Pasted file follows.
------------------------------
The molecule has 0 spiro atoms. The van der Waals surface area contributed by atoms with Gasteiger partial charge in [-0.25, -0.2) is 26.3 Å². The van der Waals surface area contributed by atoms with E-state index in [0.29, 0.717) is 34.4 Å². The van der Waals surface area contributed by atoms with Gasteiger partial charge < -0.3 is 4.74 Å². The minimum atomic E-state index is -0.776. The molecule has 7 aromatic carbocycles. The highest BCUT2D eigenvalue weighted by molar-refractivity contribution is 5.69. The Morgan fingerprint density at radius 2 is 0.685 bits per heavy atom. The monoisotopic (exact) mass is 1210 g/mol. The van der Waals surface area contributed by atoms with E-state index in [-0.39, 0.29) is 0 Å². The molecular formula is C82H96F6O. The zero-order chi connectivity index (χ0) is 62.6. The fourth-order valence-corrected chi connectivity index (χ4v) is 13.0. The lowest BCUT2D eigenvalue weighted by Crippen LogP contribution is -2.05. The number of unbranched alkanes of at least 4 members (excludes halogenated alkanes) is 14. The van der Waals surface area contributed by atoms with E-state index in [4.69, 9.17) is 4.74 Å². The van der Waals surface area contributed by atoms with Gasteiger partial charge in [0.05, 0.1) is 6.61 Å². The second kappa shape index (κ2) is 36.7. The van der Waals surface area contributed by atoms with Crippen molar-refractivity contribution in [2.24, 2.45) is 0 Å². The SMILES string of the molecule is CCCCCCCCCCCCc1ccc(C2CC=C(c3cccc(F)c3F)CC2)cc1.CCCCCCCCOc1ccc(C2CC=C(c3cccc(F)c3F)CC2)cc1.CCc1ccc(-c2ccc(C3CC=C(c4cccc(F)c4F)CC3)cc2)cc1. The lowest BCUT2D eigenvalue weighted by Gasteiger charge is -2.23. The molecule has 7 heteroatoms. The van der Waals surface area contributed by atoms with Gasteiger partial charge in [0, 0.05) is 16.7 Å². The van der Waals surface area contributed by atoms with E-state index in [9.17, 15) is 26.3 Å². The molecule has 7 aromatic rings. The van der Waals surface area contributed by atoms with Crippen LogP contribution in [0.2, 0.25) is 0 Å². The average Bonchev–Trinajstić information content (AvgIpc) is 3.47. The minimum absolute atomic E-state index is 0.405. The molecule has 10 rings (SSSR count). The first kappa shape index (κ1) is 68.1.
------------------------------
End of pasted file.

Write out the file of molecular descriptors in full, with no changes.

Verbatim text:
The molecule has 0 spiro atoms. The van der Waals surface area contributed by atoms with Gasteiger partial charge in [-0.25, -0.2) is 26.3 Å². The van der Waals surface area contributed by atoms with E-state index in [0.29, 0.717) is 34.4 Å². The van der Waals surface area contributed by atoms with Gasteiger partial charge < -0.3 is 4.74 Å². The minimum atomic E-state index is -0.776. The molecule has 7 aromatic carbocycles. The highest BCUT2D eigenvalue weighted by molar-refractivity contribution is 5.69. The Morgan fingerprint density at radius 2 is 0.685 bits per heavy atom. The monoisotopic (exact) mass is 1210 g/mol. The van der Waals surface area contributed by atoms with E-state index in [-0.39, 0.29) is 0 Å². The molecular formula is C82H96F6O. The zero-order chi connectivity index (χ0) is 62.6. The fourth-order valence-corrected chi connectivity index (χ4v) is 13.0. The lowest BCUT2D eigenvalue weighted by Crippen LogP contribution is -2.05. The number of unbranched alkanes of at least 4 members (excludes halogenated alkanes) is 14. The van der Waals surface area contributed by atoms with E-state index in [4.69, 9.17) is 4.74 Å². The van der Waals surface area contributed by atoms with Gasteiger partial charge in [0.05, 0.1) is 6.61 Å². The second kappa shape index (κ2) is 36.7. The van der Waals surface area contributed by atoms with Crippen molar-refractivity contribution in [2.24, 2.45) is 0 Å². The SMILES string of the molecule is CCCCCCCCCCCCc1ccc(C2CC=C(c3cccc(F)c3F)CC2)cc1.CCCCCCCCOc1ccc(C2CC=C(c3cccc(F)c3F)CC2)cc1.CCc1ccc(-c2ccc(C3CC=C(c4cccc(F)c4F)CC3)cc2)cc1. The lowest BCUT2D eigenvalue weighted by Gasteiger charge is -2.23. The molecule has 7 heteroatoms. The van der Waals surface area contributed by atoms with Gasteiger partial charge in [0, 0.05) is 16.7 Å². The van der Waals surface area contributed by atoms with E-state index in [9.17, 15) is 26.3 Å². The molecule has 7 aromatic rings. The van der Waals surface area contributed by atoms with Crippen LogP contribution in [0.2, 0.25) is 0 Å². The average Bonchev–Trinajstić information content (AvgIpc) is 3.47. The minimum absolute atomic E-state index is 0.405. The molecule has 10 rings (SSSR count). The first kappa shape index (κ1) is 68.1.